I expect that businesses will perform adequate risk assessment.

If you live in your own house with it's own well and septic system, you are 100% responsible for dealing with any natural disaster, regardless if your house is on a hill, the foot of a hill, or in the flood plain. Expecting the power to stay on and power a dozen fridges full of hunted food or beer is an overly optimistic risk assessment.

Someone who lives in a 600sq foot condo or apartment with no balcony and is for some damn reason is operating all their websites off their home internet connection also has an overly optimistic risk assessment.

The problem with both of these locations assuming the power will never go off for more than 5 minutes, is that the people occupying these premises are not prepared, at all, for any kind of inconvenience.

If you operate a business at home, you spend 1000$ on UPS. If you have thousands of dollars in computer equipment, you would wouldn't put it in an apartment in the first place, you'd store it at a data center where they do have generators (not that it isn't possible to have the generators fail due to bad engineering.)

Likewise the person out in the boonies who doesn't want to loose thousands of dollars in food or other products would have a generator. To do otherwise is to accept that risk.

Like I said, the angle of the news reports is tried to frame a story of "BC Hydro is to blame" for losses when the combination of wind storm and dry summer is. Trees that may have been planted over 30 years ago fell over. If you live in BC, wind and rain are predictable several days in advance.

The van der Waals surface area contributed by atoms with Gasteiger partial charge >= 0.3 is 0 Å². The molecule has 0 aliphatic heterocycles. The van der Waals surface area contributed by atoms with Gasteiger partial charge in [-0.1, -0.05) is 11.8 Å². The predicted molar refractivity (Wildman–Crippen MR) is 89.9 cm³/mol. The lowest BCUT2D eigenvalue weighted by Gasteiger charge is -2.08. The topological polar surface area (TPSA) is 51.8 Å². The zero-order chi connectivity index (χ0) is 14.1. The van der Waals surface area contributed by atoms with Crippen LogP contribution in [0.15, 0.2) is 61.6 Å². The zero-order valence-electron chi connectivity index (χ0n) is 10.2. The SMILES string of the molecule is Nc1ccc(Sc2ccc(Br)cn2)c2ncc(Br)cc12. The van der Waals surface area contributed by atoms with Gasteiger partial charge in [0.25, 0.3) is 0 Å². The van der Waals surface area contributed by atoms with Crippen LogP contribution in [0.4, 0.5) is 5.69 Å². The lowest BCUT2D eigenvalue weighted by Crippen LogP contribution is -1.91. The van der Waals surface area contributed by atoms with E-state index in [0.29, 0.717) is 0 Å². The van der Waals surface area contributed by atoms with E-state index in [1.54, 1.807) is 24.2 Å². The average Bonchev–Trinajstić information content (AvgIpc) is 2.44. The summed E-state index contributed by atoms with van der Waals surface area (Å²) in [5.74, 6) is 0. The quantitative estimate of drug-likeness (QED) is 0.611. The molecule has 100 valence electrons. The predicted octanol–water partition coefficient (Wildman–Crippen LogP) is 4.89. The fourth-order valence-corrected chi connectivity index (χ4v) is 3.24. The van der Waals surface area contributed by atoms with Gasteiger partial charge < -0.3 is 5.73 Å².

Nobody has any right to be mad at BC Hydro for losing business. That is poor risk taking on the part of the business owner.

The people who lost a few hundred dollars in food and couldn't flush the toilet for 3 days... that's a minor inconvenience, and should be covered by home owner/renters insurance. No insurance? That's again a risk willingly accepted.

Anyway I'm not entirely without sympathy for those who lost power, I just find the news media fishing for a story that just isn't there a poor excuse to dump on BC Hydro and by extension the Provincial government.
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  #91  
Old Posted Sep 10, 2015, 8:26 PM
BCPhil BCPhil is offline
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Originally Posted by Kisai View Post
I expect that businesses will perform adequate risk assessment.

If you live in your own house with it's own well and septic system, you are 100% responsible for dealing with any natural disaster, regardless if your house is on a hill, the foot of a hill, or in the flood plain. Expecting the power to stay on and power a dozen fridges full of hunted food or beer is an overly optimistic risk assessment.
Who is talking about anyone remotely like that? This didn't happen in the backwoods country. This happened in Coquitlam and Surrey. I know a lot of people treat Surrey like some podunk backwater, but the city IS on Metro water and sewers.

Quote:
Someone who lives in a 600sq foot condo or apartment with no balcony and is for some damn reason is operating all their websites off their home internet connection also has an overly optimistic risk assessment.
Again, who is talking about anyone like this? Maybe there was 1 guy in this situation.

So either we are all redneck bumpkins or we are all neckbeards running a cluster on our Shaw connection? You are completely ignoring the average majority.

Quote:
The problem with both of these locations assuming the power will never go off for more than 5 minutes, is that the people occupying these premises are not prepared, at all, for any kind of inconvenience.

If you operate a business at home, you spend 1000$ on UPS. If you have thousands of dollars in computer equipment, you would wouldn't put it in an apartment in the first place, you'd store it at a data center where they do have generators (not that it isn't possible to have the generators fail due to bad engineering.)